______________________________________1% Secant Modulus, psi. 50,000Yield Stress, psi. 1,600Tensile Strength, psi. 3-4,000(based on initial cross sectional area)% Elongation 500 to 1,000Melting Point, °C. (Tm) 60Glass Transition Temperature, °C. (Tg) -60Density, g./cc.at 0° C. 1.160at 20° C. 1.149at 40° C. 1.134Moisture Content, %at 50% Relative Humidity 0.07at 100% Relative Humidity 0.43Melt Flow, g./10 minutes2 80° C. 1.9100° C. 3.7120° C. 6.5150° C. 13.4170° C. 20.2190° C. 30.6______________________________________ 2 ASTM Method D 1238 at 43.25 psi., using PCL700 dried at 40° C. under vacuum for 16 hours.
Because of its crystalline nature on cooling from the melt, high molecular weight polycaprolactone tends to shrink. In a molding application, this means that high molecular weight polycaprolactone will easily separate itself from the mold wall. Thus high molecular weight polycaprolactone as such, does not require a release agent to be formulated with it for molding applications. Polymers which contain caprolactone units are not necessarily the equivalent of high molecular weight polycaprolactone in this regard. For example, a polyurethane in which a low molecular weight polycaprolactone is used as a diol starter has substantially different physical and chemical properties from a high molecular weight polycaprolactone. Many of such polyurethanes are thermosets or elastomers. Reference is made to Forrester et al., U.S. Pat. No. 3,382,202.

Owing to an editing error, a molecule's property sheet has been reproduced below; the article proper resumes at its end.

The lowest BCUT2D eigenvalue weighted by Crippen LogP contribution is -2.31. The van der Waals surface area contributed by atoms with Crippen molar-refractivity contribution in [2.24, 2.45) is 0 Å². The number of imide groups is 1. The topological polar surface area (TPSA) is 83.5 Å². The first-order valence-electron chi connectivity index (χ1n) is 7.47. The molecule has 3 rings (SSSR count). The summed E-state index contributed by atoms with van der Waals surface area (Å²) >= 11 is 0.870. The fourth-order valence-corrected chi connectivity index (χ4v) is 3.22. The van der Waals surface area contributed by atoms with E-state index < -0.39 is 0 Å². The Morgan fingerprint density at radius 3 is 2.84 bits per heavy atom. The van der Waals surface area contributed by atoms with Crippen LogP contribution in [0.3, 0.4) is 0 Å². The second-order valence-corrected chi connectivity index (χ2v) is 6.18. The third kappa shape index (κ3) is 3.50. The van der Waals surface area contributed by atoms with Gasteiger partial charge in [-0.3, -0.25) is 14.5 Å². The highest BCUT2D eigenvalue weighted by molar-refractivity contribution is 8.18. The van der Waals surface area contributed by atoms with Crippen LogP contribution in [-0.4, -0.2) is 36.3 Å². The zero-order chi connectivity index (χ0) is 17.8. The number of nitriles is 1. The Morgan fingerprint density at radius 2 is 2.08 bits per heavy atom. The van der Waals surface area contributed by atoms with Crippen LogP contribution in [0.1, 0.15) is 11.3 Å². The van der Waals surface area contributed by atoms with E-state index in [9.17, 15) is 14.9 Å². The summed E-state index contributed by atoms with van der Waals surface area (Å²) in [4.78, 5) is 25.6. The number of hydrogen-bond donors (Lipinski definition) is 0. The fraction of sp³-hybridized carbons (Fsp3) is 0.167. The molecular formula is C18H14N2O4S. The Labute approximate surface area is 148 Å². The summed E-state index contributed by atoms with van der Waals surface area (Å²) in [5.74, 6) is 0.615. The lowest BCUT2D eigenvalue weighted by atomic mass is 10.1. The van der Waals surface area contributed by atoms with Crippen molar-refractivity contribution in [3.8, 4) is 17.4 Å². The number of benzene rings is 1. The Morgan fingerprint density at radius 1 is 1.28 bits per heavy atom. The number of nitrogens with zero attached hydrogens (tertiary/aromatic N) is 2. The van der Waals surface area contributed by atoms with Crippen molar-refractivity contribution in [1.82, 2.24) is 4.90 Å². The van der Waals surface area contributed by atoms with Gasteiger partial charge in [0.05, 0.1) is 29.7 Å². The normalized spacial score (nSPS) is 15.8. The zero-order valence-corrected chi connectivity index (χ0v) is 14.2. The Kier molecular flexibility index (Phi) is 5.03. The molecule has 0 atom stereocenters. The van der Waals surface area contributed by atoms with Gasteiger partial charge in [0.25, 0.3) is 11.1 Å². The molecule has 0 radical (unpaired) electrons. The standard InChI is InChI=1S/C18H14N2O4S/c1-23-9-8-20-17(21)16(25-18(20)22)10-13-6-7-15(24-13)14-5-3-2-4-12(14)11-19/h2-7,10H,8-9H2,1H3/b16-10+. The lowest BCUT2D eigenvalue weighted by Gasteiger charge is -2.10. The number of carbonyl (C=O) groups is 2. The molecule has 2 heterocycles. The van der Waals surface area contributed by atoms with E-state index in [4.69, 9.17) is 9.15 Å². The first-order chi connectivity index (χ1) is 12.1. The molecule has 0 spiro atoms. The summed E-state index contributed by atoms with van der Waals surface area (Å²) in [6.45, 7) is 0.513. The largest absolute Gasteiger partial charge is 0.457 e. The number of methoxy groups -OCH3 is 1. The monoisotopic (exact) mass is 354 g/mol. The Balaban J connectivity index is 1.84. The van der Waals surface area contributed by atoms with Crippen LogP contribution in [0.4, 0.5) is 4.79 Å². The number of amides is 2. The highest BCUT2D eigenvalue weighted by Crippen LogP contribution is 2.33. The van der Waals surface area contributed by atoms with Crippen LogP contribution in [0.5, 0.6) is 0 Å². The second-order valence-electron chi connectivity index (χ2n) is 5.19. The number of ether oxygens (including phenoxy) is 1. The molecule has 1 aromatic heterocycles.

High molecular weight polycaprolactone is typically fed from the polymerization reactor in the melt condition to the extruder from which it is pelletized by melt extrusion in spaghetti-like fashion through a multi-orifice die and chopped to the desired pellet length. Consequently, the material is subjected to the minimum thermal degradation.
I have determined that when high molecular weight polycaprolactone is remelted and reworked in the melt, such as by mixing, and then extruded, a slight degradation of the polymer occurs. This degradation is not perceptable until the polymer is again melted and worked by hand. When subjected to such conditions, the melted polymer exhibits an annoying tackiness to the skin. If one desires to shape the melted polymer by hand as one would in a hobbyist application, this annoying property makes the shaping action difficult and leaves a deposit of the polymer on the hands necessitating a special clean up step in the shaping. This annoying attribute of high molecular weight polycaprolactone was not appreciated prior to this invention. Indeed, the prior art teaches that high molecular weight polycaprolactone exhibits "little if any tackiness" when used in a molded cast application, see U.S. Pat. No. 3,692,023, patented Sept. 19, 1972, especially at column 4, lines 41-48.3